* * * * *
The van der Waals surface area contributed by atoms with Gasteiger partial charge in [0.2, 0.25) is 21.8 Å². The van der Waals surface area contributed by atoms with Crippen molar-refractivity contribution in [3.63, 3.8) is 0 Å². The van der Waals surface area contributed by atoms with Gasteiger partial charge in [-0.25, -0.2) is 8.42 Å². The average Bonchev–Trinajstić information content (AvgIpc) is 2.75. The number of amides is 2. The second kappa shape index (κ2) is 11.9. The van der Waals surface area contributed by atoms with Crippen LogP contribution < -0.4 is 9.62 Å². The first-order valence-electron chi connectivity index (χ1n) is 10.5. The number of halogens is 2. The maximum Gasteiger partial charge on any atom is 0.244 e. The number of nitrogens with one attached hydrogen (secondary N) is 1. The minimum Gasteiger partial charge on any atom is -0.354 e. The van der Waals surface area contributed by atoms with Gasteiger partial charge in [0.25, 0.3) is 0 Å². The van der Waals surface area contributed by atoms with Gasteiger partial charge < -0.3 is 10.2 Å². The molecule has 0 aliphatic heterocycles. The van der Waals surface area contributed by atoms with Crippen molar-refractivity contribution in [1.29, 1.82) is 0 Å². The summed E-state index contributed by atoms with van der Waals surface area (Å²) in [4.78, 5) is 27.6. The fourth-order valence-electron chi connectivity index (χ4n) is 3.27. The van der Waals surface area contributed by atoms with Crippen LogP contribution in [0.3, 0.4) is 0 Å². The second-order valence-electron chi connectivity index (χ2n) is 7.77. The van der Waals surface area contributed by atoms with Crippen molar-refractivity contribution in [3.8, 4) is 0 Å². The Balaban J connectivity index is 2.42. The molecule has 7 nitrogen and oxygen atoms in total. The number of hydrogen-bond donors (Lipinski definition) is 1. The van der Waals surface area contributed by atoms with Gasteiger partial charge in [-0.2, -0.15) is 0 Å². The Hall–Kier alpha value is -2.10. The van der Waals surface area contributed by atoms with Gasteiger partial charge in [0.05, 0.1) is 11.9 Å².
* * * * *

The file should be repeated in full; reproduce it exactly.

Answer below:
The van der Waals surface area contributed by atoms with Gasteiger partial charge in [0.2, 0.25) is 21.8 Å². The van der Waals surface area contributed by atoms with Crippen molar-refractivity contribution in [3.63, 3.8) is 0 Å². The van der Waals surface area contributed by atoms with Gasteiger partial charge in [-0.25, -0.2) is 8.42 Å². The average Bonchev–Trinajstić information content (AvgIpc) is 2.75. The number of amides is 2. The second kappa shape index (κ2) is 11.9. The van der Waals surface area contributed by atoms with Crippen LogP contribution < -0.4 is 9.62 Å². The first-order valence-electron chi connectivity index (χ1n) is 10.5. The number of halogens is 2. The maximum Gasteiger partial charge on any atom is 0.244 e. The number of nitrogens with one attached hydrogen (secondary N) is 1. The minimum Gasteiger partial charge on any atom is -0.354 e. The van der Waals surface area contributed by atoms with Gasteiger partial charge in [0.25, 0.3) is 0 Å². The van der Waals surface area contributed by atoms with Gasteiger partial charge < -0.3 is 10.2 Å². The molecule has 0 aliphatic heterocycles. The van der Waals surface area contributed by atoms with Crippen molar-refractivity contribution in [1.29, 1.82) is 0 Å². The summed E-state index contributed by atoms with van der Waals surface area (Å²) in [4.78, 5) is 27.6. The fourth-order valence-electron chi connectivity index (χ4n) is 3.27. The van der Waals surface area contributed by atoms with Crippen LogP contribution in [0.3, 0.4) is 0 Å². The second-order valence-electron chi connectivity index (χ2n) is 7.77. The van der Waals surface area contributed by atoms with Crippen molar-refractivity contribution in [3.8, 4) is 0 Å². The Balaban J connectivity index is 2.42. The molecule has 7 nitrogen and oxygen atoms in total. The number of hydrogen-bond donors (Lipinski definition) is 1. The van der Waals surface area contributed by atoms with Gasteiger partial charge in [-0.2, -0.15) is 0 Å². The Hall–Kier alpha value is -2.10. The van der Waals surface area contributed by atoms with Gasteiger partial charge in [0.05, 0.1) is 11.9 Å².